The non-formal sector enrollment into the Anambra Health Insurance Scheme has reached 65, 000, representing 43 per cent of total enrollment since coming into effect in 2017.

Simeon Onyemaechi, the executive secretary, Anambra State Health Insurance Agency (ASHIA), disclosed this in an interview with the News Agency of Nigeria (NAN) in Awka on Tuesday.

Mr Onyemaechi, a medical doctor, said this had made the state’s health insurance the “most patronised” by informal sector health insurance payers across the country.

He said the feat was achieved because of the conscious effort of the Willie Obiano administration to ensure that every resident of Anambra has access to quality and affordable healthcare.

The executive secretary said a good number of the private insurance enrollees were in rural communities, adding that the agency was rolling out mobile health insurance technology to deepen access to community dwellers.

According to him, ASHIA is a leading health insurance scheme in Nigeria with about 11 states coming to under-study its model, including providing remote support for others.

He said the informal sector of the agency was the highest paying for health insurance anywhere in Nigeria.

“Presently, we have about 65, 000 enrollment in the informal sector and that represents about 43 per cent of total enrollment and that is unprecedented in the country.

“A large chunk of these people are in rural areas, we have concluded our mobile health insurance system which the governor will inaugurate soon.

“This is targeted at the rural area to increase enrollment in those areas.

“With that, they don’t need to go to the city for registration, they will be in their homes and get registered with the aid of a mobile phone,” he said.

Mr Onyemaechi said ASHIA was using about 250 healthcare providers across the state and that they were being closely monitored and sanctioned where appropriate.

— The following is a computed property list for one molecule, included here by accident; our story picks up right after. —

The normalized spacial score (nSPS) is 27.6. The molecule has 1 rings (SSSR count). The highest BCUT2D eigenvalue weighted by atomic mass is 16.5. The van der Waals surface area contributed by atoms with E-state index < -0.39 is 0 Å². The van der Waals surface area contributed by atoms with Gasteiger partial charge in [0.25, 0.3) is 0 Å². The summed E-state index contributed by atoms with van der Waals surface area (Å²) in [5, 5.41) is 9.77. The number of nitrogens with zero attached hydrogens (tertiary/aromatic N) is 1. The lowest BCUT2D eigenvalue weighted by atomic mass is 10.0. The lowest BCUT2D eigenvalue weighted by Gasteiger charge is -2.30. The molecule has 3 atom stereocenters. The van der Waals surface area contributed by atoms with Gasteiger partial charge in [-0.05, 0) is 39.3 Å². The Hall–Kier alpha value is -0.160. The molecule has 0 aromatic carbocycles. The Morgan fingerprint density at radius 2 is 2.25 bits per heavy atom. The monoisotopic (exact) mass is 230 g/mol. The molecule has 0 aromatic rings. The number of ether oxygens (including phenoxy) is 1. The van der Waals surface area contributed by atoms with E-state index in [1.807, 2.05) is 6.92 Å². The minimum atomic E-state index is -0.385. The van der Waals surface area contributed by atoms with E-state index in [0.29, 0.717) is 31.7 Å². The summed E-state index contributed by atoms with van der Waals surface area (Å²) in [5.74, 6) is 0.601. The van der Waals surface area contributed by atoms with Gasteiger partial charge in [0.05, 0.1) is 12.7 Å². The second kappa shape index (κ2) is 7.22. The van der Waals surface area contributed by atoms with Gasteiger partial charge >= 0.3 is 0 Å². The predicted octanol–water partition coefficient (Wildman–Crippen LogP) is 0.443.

He said the healthcare providers had been briefed on their expected behaviour and enrollees who felt bad about quality of services should contact the agency’s customer service desk with the contact on their identity cards.

“It is not true that patients are denied access to consultants; a patient with minor ailment is supposed to go to a doctor at the primary healthcare level.

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“If there is need for a referral, the patient would be referred appropriately but it is wrong for somebody with simple malaria to demand to go straight to a consultant.

“We must correct that and that is what health insurance is designed to address; this will reduce the burden on tertiary facilities.

“We monitor our healthcare providers, we have an effective quality control department, when there are issues about service, the enrollee should call us with the number provided at the back of their cards,” he said.

ASHIA was set up in 2017 with a vision to increase social health insurance as a proportion of total health expenditure in Anambra from less than one per cent at inception to at least 90 per cent by 2030.

(NAN)

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